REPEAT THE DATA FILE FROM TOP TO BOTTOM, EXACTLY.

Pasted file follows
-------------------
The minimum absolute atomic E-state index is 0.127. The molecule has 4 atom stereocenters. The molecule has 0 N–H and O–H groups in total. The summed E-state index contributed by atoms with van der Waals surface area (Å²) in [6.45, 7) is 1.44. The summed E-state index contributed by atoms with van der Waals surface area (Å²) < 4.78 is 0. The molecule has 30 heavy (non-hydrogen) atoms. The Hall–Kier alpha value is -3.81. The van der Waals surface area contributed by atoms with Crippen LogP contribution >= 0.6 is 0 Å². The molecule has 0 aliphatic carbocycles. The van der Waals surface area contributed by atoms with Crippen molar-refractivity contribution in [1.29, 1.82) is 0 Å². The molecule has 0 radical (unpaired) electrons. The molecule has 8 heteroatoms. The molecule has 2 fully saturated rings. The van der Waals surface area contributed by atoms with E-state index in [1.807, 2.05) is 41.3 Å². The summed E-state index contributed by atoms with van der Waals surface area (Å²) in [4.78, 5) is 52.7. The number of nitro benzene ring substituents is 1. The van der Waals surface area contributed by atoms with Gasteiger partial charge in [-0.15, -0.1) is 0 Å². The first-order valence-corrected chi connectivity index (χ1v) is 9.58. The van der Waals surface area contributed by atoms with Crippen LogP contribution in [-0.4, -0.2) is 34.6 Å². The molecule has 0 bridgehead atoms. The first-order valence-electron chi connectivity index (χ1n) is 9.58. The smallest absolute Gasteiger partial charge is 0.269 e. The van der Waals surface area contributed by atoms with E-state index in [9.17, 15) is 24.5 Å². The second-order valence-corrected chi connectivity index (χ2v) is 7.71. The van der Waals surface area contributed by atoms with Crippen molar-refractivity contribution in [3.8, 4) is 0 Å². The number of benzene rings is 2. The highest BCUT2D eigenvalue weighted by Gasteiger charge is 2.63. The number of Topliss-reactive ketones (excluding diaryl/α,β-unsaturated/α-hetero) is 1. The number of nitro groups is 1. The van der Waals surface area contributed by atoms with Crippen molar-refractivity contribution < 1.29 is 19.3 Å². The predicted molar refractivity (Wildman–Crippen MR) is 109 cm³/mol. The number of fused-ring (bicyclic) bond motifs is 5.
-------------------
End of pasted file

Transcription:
The minimum absolute atomic E-state index is 0.127. The molecule has 4 atom stereocenters. The molecule has 0 N–H and O–H groups in total. The summed E-state index contributed by atoms with van der Waals surface area (Å²) in [6.45, 7) is 1.44. The summed E-state index contributed by atoms with van der Waals surface area (Å²) < 4.78 is 0. The molecule has 30 heavy (non-hydrogen) atoms. The Hall–Kier alpha value is -3.81. The van der Waals surface area contributed by atoms with Crippen LogP contribution >= 0.6 is 0 Å². The molecule has 0 aliphatic carbocycles. The van der Waals surface area contributed by atoms with Crippen molar-refractivity contribution in [1.29, 1.82) is 0 Å². The molecule has 0 radical (unpaired) electrons. The molecule has 8 heteroatoms. The molecule has 2 fully saturated rings. The van der Waals surface area contributed by atoms with E-state index in [1.807, 2.05) is 41.3 Å². The summed E-state index contributed by atoms with van der Waals surface area (Å²) in [4.78, 5) is 52.7. The number of nitro benzene ring substituents is 1. The van der Waals surface area contributed by atoms with Gasteiger partial charge in [-0.15, -0.1) is 0 Å². The first-order valence-corrected chi connectivity index (χ1v) is 9.58. The van der Waals surface area contributed by atoms with Crippen LogP contribution in [-0.4, -0.2) is 34.6 Å². The molecule has 0 bridgehead atoms. The first-order valence-electron chi connectivity index (χ1n) is 9.58. The smallest absolute Gasteiger partial charge is 0.269 e. The van der Waals surface area contributed by atoms with E-state index in [9.17, 15) is 24.5 Å². The second-order valence-corrected chi connectivity index (χ2v) is 7.71. The van der Waals surface area contributed by atoms with Crippen molar-refractivity contribution in [3.8, 4) is 0 Å². The number of benzene rings is 2. The highest BCUT2D eigenvalue weighted by Gasteiger charge is 2.63. The number of Topliss-reactive ketones (excluding diaryl/α,β-unsaturated/α-hetero) is 1. The number of nitro groups is 1. The van der Waals surface area contributed by atoms with Crippen molar-refractivity contribution < 1.29 is 19.3 Å². The predicted molar refractivity (Wildman–Crippen MR) is 109 cm³/mol. The number of fused-ring (bicyclic) bond motifs is 5.